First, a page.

Industry Insights: Krystal Spencer on Live Music Photography
Live music photographers have the career every music fan dreams about, but the job entails so much more than pointing and shooting a camera.
Krystal Spencer has been a photographer for eight years, getting her start shooting live events after asking a local promoter if she could bring her camera to an upcoming show and shoot for him. She fell in love instantly, and began freelancing for free or very little money just to get her feet wet.
“It’s important to craft your own personal relationships,” Spencer said. “No matter who you’re working for, you’re still your own artist. The hardest part is no one understands the amount of time it truly takes and no one wants to pay for your work, especially now that acts have their own personal teams. So do it for passion, not money.”
Spencer started her career shooting artists and shows in 2012, a time when the electronic scene was really just starting to enter the mainstream, before joining the YourEDM team in 2014 as a writer and photographer. Like the electronic music scene itself, she has seen the live music photography and blogging industry expand rapidly in the past few years.
“I think we hit a plateau in electronic music in 2016,” Spencer said. “DJing became saturated but the best ones are beginning to shine through, and I think the same thing will happen with photographers. People are starting to notice and appreciate good art again, and that comes from the resurgence of DJs being appreciated for their art and who they are again. The next step will be photographers, promoters, etc. now that the bubble is bursting.”
Shooting shows and festivals is exciting, especially when a photographer knows they’ve captured a truly special moment and get to share it with the world. But it certainly isn’t an easy job once you factor in the hours you spend on your feet, carrying heavy equipment and a variety of other factors us music fans don’t think much about. Krystal has learned a lot in her time in the industry, and had a few things to share with photographers looking to get their start.
“The one thing a lot of people don’t realize is that it’s hard to be a female in this industry,” Spencer said. “You kind of get shoved out of the way a lot. I discovered that in my first couple of months, because I’m only 5’2”.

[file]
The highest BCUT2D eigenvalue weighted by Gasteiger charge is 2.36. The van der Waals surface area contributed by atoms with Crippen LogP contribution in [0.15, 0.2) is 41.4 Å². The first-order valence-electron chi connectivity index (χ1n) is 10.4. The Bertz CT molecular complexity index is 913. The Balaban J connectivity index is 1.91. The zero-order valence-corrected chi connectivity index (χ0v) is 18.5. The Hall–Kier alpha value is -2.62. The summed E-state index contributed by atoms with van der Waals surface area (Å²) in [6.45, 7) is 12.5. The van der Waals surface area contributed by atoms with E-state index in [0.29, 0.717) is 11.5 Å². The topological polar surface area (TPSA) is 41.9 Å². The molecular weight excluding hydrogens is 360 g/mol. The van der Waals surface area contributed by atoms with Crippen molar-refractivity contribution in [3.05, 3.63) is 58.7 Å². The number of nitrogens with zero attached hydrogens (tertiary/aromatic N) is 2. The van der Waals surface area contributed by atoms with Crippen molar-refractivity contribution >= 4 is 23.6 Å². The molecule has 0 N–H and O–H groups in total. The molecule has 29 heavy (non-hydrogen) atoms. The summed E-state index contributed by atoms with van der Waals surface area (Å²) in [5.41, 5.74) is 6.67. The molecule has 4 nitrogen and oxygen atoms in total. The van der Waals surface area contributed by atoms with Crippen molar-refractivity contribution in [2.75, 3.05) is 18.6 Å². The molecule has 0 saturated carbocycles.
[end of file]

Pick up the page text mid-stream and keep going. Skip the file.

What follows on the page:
“Timing and being vigilant is also something you have to learn. At first, I felt like I missed every single time there was a confetti drop. You have to learn what’s going around you and getting to know each and every artist. You have to know what the landmark songs and big moments are going to be, what time someone’s going to bring out a guest and you have to know your audience. It’s a business of being on your toes and trusting your gut. Trial and error is a big thing. If I’m at a festival, i can take 3,000 photos a day easily and only 100 will be really good. There’s only a split second between the perfect shot and a mediocre shot.
“Getting along with other photographers and having respect for the field is important. There’s people that have been shooting for 20 years, so give them some space. Please respect your craft, the people that are working and the people that came before you.”
Despite the hard work that goes into turning out a few astounding shots, live music photography is rewarding, both in terms of creating art and showing a side of artists most people don’t otherwise get to see to their fans. Working extra hard to make that connection with artists has paid off well for Krystal.
“Having a personal connection with people, not being starstruck and treating people equally helps you make a name for yourself,” Spencer said. “Respect artists, don’t fawn all over them and it helps you stand out. I remember details and ask about them next time. Recognize them as a human and not just a DJ; they appreciate it so much more.”
Krystal also shared a few tips for growing your personal brand, a key play for photographers trying to make it in this crowded industry.
“Instagram is everything, while Facebook isn’t as great for photographers. Also, no gaudy watermarks! It should be discreet and not make artists want to crop it out. Mine is thin but recognizable.”
Nowadays, you can find Krystal focusing on chill crowd shots more so than high-energy artist shots. She works as a brand photographer for Red Bull, a role she says has done more for her in understanding photography than any other gig.
“A lot of my current work isn’t public; it’s much more behind the scenes but I actually like it a lot more. You don’t get a lot of the same pressure as other gigs. I get to learn a lot more about consumers and the industry. It helps train your creative eye. I’ve gotten better at taking photos of bigger events and taking photos of more than just what’s right in front of me.
“I used to have a tunnel vision, but now instead of focusing on one piece, there’s so much more to be said than just the main focal point. You get better at your craft when you realize why it’s being implemented. I’m taking a photo of an experience so I can draw more people in next time. This job has helped me learn my purpose.”